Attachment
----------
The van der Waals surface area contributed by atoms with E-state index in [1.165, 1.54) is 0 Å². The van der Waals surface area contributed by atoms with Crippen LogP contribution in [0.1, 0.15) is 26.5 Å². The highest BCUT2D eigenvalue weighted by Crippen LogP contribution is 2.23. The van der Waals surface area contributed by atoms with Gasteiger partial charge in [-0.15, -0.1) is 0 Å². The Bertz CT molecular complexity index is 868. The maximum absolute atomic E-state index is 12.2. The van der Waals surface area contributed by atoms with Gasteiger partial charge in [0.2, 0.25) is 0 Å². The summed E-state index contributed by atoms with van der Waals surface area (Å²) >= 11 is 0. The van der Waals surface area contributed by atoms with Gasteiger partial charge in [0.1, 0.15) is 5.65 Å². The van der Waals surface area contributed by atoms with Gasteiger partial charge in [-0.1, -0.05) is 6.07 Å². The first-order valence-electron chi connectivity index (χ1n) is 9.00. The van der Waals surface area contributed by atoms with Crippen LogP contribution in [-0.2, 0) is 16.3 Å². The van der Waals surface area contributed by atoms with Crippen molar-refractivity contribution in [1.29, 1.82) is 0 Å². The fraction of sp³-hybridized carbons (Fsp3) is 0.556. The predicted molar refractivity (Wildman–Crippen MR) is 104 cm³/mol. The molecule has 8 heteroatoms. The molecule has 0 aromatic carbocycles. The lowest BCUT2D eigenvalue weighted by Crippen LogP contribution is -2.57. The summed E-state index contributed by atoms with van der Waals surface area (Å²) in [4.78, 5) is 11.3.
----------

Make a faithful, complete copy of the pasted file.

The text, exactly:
The van der Waals surface area contributed by atoms with E-state index in [1.165, 1.54) is 0 Å². The van der Waals surface area contributed by atoms with Crippen LogP contribution in [0.1, 0.15) is 26.5 Å². The highest BCUT2D eigenvalue weighted by Crippen LogP contribution is 2.23. The van der Waals surface area contributed by atoms with Gasteiger partial charge in [-0.15, -0.1) is 0 Å². The Bertz CT molecular complexity index is 868. The maximum absolute atomic E-state index is 12.2. The van der Waals surface area contributed by atoms with Gasteiger partial charge in [0.2, 0.25) is 0 Å². The summed E-state index contributed by atoms with van der Waals surface area (Å²) >= 11 is 0. The van der Waals surface area contributed by atoms with Gasteiger partial charge in [0.1, 0.15) is 5.65 Å². The van der Waals surface area contributed by atoms with Gasteiger partial charge in [-0.1, -0.05) is 6.07 Å². The first-order valence-electron chi connectivity index (χ1n) is 9.00. The van der Waals surface area contributed by atoms with Crippen LogP contribution in [-0.2, 0) is 16.3 Å². The van der Waals surface area contributed by atoms with Crippen molar-refractivity contribution in [1.29, 1.82) is 0 Å². The fraction of sp³-hybridized carbons (Fsp3) is 0.556. The predicted molar refractivity (Wildman–Crippen MR) is 104 cm³/mol. The molecule has 8 heteroatoms. The molecule has 0 aromatic carbocycles. The lowest BCUT2D eigenvalue weighted by Crippen LogP contribution is -2.57. The summed E-state index contributed by atoms with van der Waals surface area (Å²) in [4.78, 5) is 11.3.